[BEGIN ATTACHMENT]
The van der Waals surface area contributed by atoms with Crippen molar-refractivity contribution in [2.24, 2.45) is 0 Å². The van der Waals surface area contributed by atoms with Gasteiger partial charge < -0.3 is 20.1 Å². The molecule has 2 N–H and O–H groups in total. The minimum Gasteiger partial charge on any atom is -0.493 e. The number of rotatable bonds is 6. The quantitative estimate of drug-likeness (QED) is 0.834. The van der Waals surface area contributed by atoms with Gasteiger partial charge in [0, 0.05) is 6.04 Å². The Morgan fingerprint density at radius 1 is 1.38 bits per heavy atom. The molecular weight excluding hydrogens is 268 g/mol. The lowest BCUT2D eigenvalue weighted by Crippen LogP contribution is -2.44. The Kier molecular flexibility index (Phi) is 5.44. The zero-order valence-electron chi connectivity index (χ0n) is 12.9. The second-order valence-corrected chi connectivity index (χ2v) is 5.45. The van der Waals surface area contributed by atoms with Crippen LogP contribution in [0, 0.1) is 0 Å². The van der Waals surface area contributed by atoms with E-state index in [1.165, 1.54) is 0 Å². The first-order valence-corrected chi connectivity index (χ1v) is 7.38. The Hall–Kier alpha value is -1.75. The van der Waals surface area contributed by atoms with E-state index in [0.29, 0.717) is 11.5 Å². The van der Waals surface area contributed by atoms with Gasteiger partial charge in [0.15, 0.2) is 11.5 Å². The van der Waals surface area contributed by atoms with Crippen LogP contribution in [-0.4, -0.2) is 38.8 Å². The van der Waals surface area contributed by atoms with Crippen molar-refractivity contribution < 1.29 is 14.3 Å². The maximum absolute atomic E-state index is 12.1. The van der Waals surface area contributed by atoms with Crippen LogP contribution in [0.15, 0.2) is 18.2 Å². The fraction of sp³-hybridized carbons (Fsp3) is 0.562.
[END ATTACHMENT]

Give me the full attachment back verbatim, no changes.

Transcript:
The van der Waals surface area contributed by atoms with Crippen molar-refractivity contribution in [2.24, 2.45) is 0 Å². The van der Waals surface area contributed by atoms with Gasteiger partial charge < -0.3 is 20.1 Å². The molecule has 2 N–H and O–H groups in total. The minimum Gasteiger partial charge on any atom is -0.493 e. The number of rotatable bonds is 6. The quantitative estimate of drug-likeness (QED) is 0.834. The van der Waals surface area contributed by atoms with Gasteiger partial charge in [0, 0.05) is 6.04 Å². The Morgan fingerprint density at radius 1 is 1.38 bits per heavy atom. The molecular weight excluding hydrogens is 268 g/mol. The lowest BCUT2D eigenvalue weighted by Crippen LogP contribution is -2.44. The Kier molecular flexibility index (Phi) is 5.44. The zero-order valence-electron chi connectivity index (χ0n) is 12.9. The second-order valence-corrected chi connectivity index (χ2v) is 5.45. The van der Waals surface area contributed by atoms with Crippen LogP contribution in [0, 0.1) is 0 Å². The van der Waals surface area contributed by atoms with E-state index in [1.165, 1.54) is 0 Å². The first-order valence-corrected chi connectivity index (χ1v) is 7.38. The Hall–Kier alpha value is -1.75. The van der Waals surface area contributed by atoms with E-state index in [0.29, 0.717) is 11.5 Å². The van der Waals surface area contributed by atoms with Gasteiger partial charge in [0.15, 0.2) is 11.5 Å². The van der Waals surface area contributed by atoms with Crippen LogP contribution in [-0.4, -0.2) is 38.8 Å². The van der Waals surface area contributed by atoms with Crippen molar-refractivity contribution < 1.29 is 14.3 Å². The maximum absolute atomic E-state index is 12.1. The van der Waals surface area contributed by atoms with Crippen LogP contribution in [0.15, 0.2) is 18.2 Å². The fraction of sp³-hybridized carbons (Fsp3) is 0.562.